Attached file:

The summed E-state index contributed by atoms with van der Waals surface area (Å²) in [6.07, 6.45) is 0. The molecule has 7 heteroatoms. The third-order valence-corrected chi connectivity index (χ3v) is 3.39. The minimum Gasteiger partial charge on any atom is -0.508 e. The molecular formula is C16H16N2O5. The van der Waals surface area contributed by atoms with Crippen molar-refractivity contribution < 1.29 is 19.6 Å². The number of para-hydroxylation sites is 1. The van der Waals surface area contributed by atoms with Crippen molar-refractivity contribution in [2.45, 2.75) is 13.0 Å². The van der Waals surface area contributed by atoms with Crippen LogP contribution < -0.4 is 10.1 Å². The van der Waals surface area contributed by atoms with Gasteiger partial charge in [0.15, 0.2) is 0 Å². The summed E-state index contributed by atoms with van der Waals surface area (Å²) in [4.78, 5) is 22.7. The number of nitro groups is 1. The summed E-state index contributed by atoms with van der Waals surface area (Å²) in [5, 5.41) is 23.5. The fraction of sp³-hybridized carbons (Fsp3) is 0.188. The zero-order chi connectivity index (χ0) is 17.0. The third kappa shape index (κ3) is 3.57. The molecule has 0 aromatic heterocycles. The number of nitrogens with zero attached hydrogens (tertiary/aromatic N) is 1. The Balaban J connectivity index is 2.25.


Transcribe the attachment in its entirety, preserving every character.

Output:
The summed E-state index contributed by atoms with van der Waals surface area (Å²) in [6.07, 6.45) is 0. The molecule has 7 heteroatoms. The third-order valence-corrected chi connectivity index (χ3v) is 3.39. The minimum Gasteiger partial charge on any atom is -0.508 e. The molecular formula is C16H16N2O5. The van der Waals surface area contributed by atoms with Crippen molar-refractivity contribution < 1.29 is 19.6 Å². The number of para-hydroxylation sites is 1. The van der Waals surface area contributed by atoms with Crippen molar-refractivity contribution in [2.45, 2.75) is 13.0 Å². The van der Waals surface area contributed by atoms with Crippen LogP contribution < -0.4 is 10.1 Å². The van der Waals surface area contributed by atoms with Gasteiger partial charge in [0.15, 0.2) is 0 Å². The summed E-state index contributed by atoms with van der Waals surface area (Å²) in [4.78, 5) is 22.7. The number of nitro groups is 1. The summed E-state index contributed by atoms with van der Waals surface area (Å²) in [5, 5.41) is 23.5. The fraction of sp³-hybridized carbons (Fsp3) is 0.188. The zero-order chi connectivity index (χ0) is 17.0. The third kappa shape index (κ3) is 3.57. The molecule has 0 aromatic heterocycles. The number of nitrogens with zero attached hydrogens (tertiary/aromatic N) is 1. The Balaban J connectivity index is 2.25.